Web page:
10.77 lbs. Honestly, It is the only pork belly that ever spoke to me

 

Sorry for the delay.

 

It looks reasonable to me.  How long do you cure and how thick is the meat?

 

 

 

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1 hour ago, Maison Rustique said:

Would this hold true for any tinned fish product, including tuna in oil?

Don't think so - anchovies have been cured in salt (either dry or brine) before being packed into tins or bottles with oil. 

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On 4/1/2024 at 7:29 AM, BeeZee said:

Are they more or less good forever (or at least 6 months)

For what it is worth, this is my preferred method of storing anchovies. These are the only two types of anchovies that I can buy.

20240402_114957.thumb.jpg.cc5bcb71f3b26276543c2630907850e7.jpg

Both of these are about double or triple what I would use at any one time. I take the remaining portions out of the tin and blot the oil out of them. Then I wrapped them in aluminum foil in the portion size that I would use. I store them in my freezer in a little yogurt container that I have cut to size.

20240402_114935.thumb.jpg.67f201567dd6cc73cb52a7c4684d0407.jpg

It fits perfectly in a space on the door of my freezer. I can put tiny little portions of things in it that would otherwise get lost completely.

20240402_114914.thumb.jpg.ba3349c5196e55aa1b6b5c75c38e3029.jpg

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around here. . . two ounces of flat filets = one Caesar salad (dressing) + one cook's snack.

opened, et, gone.

 

some sources suggest "weeks" storage in oil after opening vs. months.

must admit, bit perplexed on how/why/wherefore two ounces would suffice for "months" of need . . .

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1 hour ago, AlaMoi said:

must admit, bit perplexed on how/why/wherefore two ounces would suffice for "months" of need . . .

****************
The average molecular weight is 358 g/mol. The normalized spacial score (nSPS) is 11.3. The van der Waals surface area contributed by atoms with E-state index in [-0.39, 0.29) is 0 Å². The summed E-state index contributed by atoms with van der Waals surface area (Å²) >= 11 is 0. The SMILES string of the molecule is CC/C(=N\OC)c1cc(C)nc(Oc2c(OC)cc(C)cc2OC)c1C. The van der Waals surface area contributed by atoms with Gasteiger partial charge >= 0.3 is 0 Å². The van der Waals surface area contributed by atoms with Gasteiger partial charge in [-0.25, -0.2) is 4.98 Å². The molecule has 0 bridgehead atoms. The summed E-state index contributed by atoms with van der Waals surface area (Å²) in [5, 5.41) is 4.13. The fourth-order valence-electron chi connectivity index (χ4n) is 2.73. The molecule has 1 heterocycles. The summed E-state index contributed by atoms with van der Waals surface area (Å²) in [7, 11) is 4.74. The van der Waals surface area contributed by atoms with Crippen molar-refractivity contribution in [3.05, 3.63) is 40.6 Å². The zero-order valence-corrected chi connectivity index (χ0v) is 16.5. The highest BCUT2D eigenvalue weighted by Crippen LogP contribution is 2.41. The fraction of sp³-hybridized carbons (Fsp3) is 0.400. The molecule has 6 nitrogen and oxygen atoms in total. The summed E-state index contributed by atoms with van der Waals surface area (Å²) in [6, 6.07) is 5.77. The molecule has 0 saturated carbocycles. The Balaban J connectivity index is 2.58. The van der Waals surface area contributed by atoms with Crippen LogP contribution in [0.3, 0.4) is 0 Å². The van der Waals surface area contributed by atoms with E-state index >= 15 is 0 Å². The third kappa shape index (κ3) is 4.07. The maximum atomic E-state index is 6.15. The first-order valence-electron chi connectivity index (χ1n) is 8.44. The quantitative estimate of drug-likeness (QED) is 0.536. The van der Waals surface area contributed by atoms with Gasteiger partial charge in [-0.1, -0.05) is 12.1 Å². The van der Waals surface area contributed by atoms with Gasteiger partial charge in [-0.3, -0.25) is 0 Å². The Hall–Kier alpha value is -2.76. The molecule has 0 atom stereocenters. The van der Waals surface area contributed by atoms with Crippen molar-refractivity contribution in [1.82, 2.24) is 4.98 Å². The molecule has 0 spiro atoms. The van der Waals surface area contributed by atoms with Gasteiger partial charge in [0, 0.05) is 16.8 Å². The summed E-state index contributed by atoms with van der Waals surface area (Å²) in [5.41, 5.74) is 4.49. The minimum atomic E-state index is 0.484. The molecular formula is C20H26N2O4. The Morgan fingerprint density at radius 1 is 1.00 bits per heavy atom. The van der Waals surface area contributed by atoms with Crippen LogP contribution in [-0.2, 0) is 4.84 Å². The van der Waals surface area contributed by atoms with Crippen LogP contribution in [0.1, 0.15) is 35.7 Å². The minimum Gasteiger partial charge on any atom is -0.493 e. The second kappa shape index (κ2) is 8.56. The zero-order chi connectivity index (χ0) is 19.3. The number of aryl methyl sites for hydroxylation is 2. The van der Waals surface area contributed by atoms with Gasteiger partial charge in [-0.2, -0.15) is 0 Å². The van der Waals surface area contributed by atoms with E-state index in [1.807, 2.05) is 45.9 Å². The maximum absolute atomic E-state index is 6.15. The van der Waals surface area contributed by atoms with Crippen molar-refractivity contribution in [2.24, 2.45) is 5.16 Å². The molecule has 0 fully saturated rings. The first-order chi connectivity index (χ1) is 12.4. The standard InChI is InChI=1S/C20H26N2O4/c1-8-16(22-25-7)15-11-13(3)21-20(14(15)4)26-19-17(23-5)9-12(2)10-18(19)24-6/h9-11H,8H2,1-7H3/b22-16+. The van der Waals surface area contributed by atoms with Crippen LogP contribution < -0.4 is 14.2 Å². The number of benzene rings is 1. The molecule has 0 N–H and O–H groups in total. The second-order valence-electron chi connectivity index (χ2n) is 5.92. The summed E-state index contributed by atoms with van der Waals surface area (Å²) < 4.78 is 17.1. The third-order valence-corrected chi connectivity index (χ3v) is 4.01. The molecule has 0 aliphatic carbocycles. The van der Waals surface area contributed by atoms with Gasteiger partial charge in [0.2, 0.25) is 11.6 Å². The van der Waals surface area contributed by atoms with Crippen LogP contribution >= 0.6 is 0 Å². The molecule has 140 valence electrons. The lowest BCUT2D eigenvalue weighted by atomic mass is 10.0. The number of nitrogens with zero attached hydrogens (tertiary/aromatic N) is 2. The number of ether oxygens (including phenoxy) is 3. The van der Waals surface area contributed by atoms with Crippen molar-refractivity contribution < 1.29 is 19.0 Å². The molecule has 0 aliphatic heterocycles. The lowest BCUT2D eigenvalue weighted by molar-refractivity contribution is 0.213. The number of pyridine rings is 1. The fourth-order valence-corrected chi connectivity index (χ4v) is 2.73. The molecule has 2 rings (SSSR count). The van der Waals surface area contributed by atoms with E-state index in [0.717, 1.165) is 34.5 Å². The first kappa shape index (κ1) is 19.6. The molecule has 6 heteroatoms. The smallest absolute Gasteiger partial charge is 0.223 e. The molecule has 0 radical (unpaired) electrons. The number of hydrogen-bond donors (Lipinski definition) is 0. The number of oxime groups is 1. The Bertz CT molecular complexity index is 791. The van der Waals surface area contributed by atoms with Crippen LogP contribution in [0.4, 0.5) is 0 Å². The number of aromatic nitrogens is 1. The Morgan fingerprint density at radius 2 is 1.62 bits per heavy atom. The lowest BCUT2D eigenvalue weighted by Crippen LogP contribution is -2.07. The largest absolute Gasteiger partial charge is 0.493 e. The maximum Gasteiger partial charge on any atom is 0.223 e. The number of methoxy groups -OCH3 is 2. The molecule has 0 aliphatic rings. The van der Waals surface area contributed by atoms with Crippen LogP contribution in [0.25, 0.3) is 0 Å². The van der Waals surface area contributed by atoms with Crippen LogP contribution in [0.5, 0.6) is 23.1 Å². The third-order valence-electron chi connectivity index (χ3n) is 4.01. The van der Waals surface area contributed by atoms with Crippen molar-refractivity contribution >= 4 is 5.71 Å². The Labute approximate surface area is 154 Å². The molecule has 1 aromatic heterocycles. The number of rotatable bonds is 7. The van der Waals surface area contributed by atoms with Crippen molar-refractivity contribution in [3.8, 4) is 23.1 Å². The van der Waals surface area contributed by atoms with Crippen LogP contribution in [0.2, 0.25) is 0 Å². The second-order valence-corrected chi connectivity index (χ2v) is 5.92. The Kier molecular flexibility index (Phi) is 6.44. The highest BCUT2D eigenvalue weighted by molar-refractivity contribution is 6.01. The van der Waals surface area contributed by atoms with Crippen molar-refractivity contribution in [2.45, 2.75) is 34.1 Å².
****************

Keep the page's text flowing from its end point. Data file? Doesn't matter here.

well...some don't like them "that much" but a little bit is good for umami!

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"Only dull people are brilliant at breakfast" - Oscar Wilde

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My preferred anchovies are these (eG-friendly Amazon.com link)...

 

image.thumb.png.8e16dfd22d65448093acaefa878a4ac2.png

 

Or these:

 

image.thumb.png.00b02b5413d7b4cf7949bdc7f60a005d.png

 

When I'm not using salt-packed. Take out what's needed, and store the rest right in the jar they came in, in the fridge.  For salt-packed, they stay in the salt in whatever can/jar they came in as well.

Edited by weinoo (log)
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  • 2 weeks later...

Bacon turned out fine. 1 3/4" 7 days of curing. Smoked with apple, cherry, and maple mix. I use a little water when I cure my canadian bacon to try and even out the cure. Most is absorbed during curing. In this case,20240406_154118.thumb.jpg.51a325db144a1cd1ddca695fcc36313d.jpg20240407_084845.thumb.jpg.cb34857e08469ac66ef2366266590083.jpg I infused the water with bay leaves. Went light on the sugar and a little maple syrup.